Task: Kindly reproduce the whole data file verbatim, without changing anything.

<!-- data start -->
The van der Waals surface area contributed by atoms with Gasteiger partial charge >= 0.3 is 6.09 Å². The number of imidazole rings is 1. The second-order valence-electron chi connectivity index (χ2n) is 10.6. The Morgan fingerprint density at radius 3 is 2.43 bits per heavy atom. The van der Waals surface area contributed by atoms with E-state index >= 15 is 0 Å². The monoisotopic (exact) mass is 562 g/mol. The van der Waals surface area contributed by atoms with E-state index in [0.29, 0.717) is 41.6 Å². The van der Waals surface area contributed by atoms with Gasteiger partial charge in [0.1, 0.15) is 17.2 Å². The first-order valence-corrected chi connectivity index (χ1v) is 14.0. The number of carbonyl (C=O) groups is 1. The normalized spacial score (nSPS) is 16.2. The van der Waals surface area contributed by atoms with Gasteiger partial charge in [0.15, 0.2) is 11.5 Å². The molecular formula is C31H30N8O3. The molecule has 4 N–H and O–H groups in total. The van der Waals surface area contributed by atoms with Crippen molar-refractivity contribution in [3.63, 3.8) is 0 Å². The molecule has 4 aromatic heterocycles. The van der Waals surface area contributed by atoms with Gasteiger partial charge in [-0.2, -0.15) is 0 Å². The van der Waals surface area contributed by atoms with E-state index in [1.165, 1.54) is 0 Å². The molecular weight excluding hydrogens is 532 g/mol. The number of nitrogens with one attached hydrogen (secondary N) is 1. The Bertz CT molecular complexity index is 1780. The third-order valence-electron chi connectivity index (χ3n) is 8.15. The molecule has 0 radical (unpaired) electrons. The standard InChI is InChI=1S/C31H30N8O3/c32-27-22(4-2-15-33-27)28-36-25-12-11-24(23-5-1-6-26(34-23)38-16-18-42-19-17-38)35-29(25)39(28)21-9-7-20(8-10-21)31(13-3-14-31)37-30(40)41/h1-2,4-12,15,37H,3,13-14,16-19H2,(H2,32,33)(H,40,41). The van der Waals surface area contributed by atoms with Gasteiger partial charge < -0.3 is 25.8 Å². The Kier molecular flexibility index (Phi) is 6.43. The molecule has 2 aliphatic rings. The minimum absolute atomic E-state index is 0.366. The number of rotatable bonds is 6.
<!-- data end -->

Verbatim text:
The van der Waals surface area contributed by atoms with Gasteiger partial charge >= 0.3 is 6.09 Å². The number of imidazole rings is 1. The second-order valence-electron chi connectivity index (χ2n) is 10.6. The Morgan fingerprint density at radius 3 is 2.43 bits per heavy atom. The van der Waals surface area contributed by atoms with E-state index >= 15 is 0 Å². The monoisotopic (exact) mass is 562 g/mol. The van der Waals surface area contributed by atoms with E-state index in [0.29, 0.717) is 41.6 Å². The van der Waals surface area contributed by atoms with Gasteiger partial charge in [0.1, 0.15) is 17.2 Å². The first-order valence-corrected chi connectivity index (χ1v) is 14.0. The number of carbonyl (C=O) groups is 1. The normalized spacial score (nSPS) is 16.2. The van der Waals surface area contributed by atoms with Gasteiger partial charge in [0.15, 0.2) is 11.5 Å². The molecular formula is C31H30N8O3. The molecule has 4 N–H and O–H groups in total. The van der Waals surface area contributed by atoms with Crippen molar-refractivity contribution in [3.63, 3.8) is 0 Å². The molecule has 4 aromatic heterocycles. The van der Waals surface area contributed by atoms with Gasteiger partial charge in [-0.2, -0.15) is 0 Å². The van der Waals surface area contributed by atoms with E-state index in [1.165, 1.54) is 0 Å². The molecular weight excluding hydrogens is 532 g/mol. The number of nitrogens with one attached hydrogen (secondary N) is 1. The Bertz CT molecular complexity index is 1780. The third-order valence-electron chi connectivity index (χ3n) is 8.15. The molecule has 0 radical (unpaired) electrons. The standard InChI is InChI=1S/C31H30N8O3/c32-27-22(4-2-15-33-27)28-36-25-12-11-24(23-5-1-6-26(34-23)38-16-18-42-19-17-38)35-29(25)39(28)21-9-7-20(8-10-21)31(13-3-14-31)37-30(40)41/h1-2,4-12,15,37H,3,13-14,16-19H2,(H2,32,33)(H,40,41). The van der Waals surface area contributed by atoms with Gasteiger partial charge < -0.3 is 25.8 Å². The Kier molecular flexibility index (Phi) is 6.43. The molecule has 2 aliphatic rings. The minimum absolute atomic E-state index is 0.366. The number of rotatable bonds is 6.